Table II.- Comparison of acidic and neutral goblet cells per mm2 of anterior and mid intestine of A. nigrofasciata.

  Mean SD SEM Sig. (2-tailed) t-value
Acidic goblet cells (AB-Positive)
Anterior intestine 1392.00 806.99 80.69 0.001 3.345
Mid intestine 1616.00 691.46 69.14 0.000 3.614
Neutral goblet cells (PAS-Positive)
Anterior intestine 1060.00 578.04 57.80 0.001 3.345
Mid intestine 1272.00 654.13 65.413 0.000


SD, standard deviation; SEM, standard error of mean. p≤ 0.05 by 2-tailed t-test.




Although the alimentary canal shows striking differences in its morphology and function due to variation of habitats and feeding behavior, the histological structure of intestine of different species comprises of four layers which is common in all fishes. Several authors have shown that post-gastric parts of alimentary canal of fishes are responsible for nutrient absorption (Kapoor et al., 1975; Fänge and Grove, 1979; Morrison, 1987; Murray et al., 1996; Cinar and Şenol, 2006; Leknes, 2010). The histochemical characterization of this part was generally associated with feeding habits (Martin and Blaber, 1984; Grosh and Das, 1987; Murray et al., 1996). Consequently, the numbers and types of the cells located in post-gastric parts were differed due to the feeding behavior (Tyler, 1972; Kapoor et al., 1975; Martin and Blaber, 1984; Anderson, 1986; Kuperman and Kuz’mina, 1994; Murray et al., 1994, 1996). Intestinal parts can also be distinguished by villi sizes which were decreased in length, distinctly (Albrecht et al., 2001; Cinar and Şenol, 2006).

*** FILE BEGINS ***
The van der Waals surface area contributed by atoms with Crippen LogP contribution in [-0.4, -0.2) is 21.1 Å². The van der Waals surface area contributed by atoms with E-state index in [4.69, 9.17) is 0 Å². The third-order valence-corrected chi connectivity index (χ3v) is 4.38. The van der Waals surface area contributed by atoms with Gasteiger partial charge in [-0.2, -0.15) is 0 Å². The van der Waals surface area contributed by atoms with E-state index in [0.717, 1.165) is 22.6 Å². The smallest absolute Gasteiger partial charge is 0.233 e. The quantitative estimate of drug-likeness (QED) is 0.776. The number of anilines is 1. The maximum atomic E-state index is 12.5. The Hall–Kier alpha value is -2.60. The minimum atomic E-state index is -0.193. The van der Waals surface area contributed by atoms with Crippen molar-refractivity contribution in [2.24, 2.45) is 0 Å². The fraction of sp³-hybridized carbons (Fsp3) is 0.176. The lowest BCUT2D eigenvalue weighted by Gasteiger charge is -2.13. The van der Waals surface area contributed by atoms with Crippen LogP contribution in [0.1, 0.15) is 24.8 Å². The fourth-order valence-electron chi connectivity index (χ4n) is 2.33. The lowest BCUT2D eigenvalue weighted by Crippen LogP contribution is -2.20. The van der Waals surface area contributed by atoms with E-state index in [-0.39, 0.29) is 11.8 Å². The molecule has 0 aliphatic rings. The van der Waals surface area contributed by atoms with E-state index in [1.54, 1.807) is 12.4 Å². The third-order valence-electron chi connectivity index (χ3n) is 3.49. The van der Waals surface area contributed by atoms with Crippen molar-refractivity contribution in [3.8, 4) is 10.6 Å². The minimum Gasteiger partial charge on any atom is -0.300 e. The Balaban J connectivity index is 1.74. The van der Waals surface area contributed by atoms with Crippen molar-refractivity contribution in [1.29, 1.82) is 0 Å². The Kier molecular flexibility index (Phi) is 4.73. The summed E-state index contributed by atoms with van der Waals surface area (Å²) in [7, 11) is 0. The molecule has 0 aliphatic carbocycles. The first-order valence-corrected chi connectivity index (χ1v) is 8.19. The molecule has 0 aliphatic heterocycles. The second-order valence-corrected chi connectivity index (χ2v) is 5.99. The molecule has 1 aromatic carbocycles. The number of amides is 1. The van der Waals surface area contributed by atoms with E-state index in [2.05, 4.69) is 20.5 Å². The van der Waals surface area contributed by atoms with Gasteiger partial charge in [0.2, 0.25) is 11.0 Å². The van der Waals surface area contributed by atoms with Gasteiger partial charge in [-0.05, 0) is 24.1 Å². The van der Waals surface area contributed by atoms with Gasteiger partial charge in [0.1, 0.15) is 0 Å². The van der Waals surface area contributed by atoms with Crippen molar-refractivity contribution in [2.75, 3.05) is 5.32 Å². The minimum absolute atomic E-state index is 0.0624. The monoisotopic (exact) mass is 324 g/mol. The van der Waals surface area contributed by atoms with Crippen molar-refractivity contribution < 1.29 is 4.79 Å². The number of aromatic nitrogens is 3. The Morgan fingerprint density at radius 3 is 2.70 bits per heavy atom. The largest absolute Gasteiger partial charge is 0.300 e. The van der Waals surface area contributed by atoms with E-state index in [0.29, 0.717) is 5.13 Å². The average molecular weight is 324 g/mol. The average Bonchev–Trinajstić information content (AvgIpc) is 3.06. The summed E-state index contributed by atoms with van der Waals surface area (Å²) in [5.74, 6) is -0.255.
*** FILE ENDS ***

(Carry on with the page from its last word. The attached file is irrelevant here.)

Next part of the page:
Main histological organization of the intestine of A. nigrofasciata is considerably similar to other teleosts (Wallace et al., 2005) except the abundancy of vacuolar enterocytes of posterior intestine in Ictalurus punctatus, Krementz and Chapman (1975) formerly noted that there were large and clear vacuoles present in the apical cytoplasm of epithelial cells of the posterior half of intestine after feeding. Enterocytes with supranuclear vacuoles were also reported in the larvae of Sparus aurata (Calzada et al., 1998), Pelteobagrus fulvidraco (Yang et al., 2010), and the juveniles of Culter alburnus (Cao et al., 2011). While their function is still unclear, some studies indicate that they may be associated with nutrition type or protein digestion (Smith and Sepúlveda, 1989; Cyrino et al., 2008; Cao et al., 2011). It was also assumed that the supranuclear vacuoles of the posterior enterocytes of A. nigrofasciata also might be involved in intracellular digestion.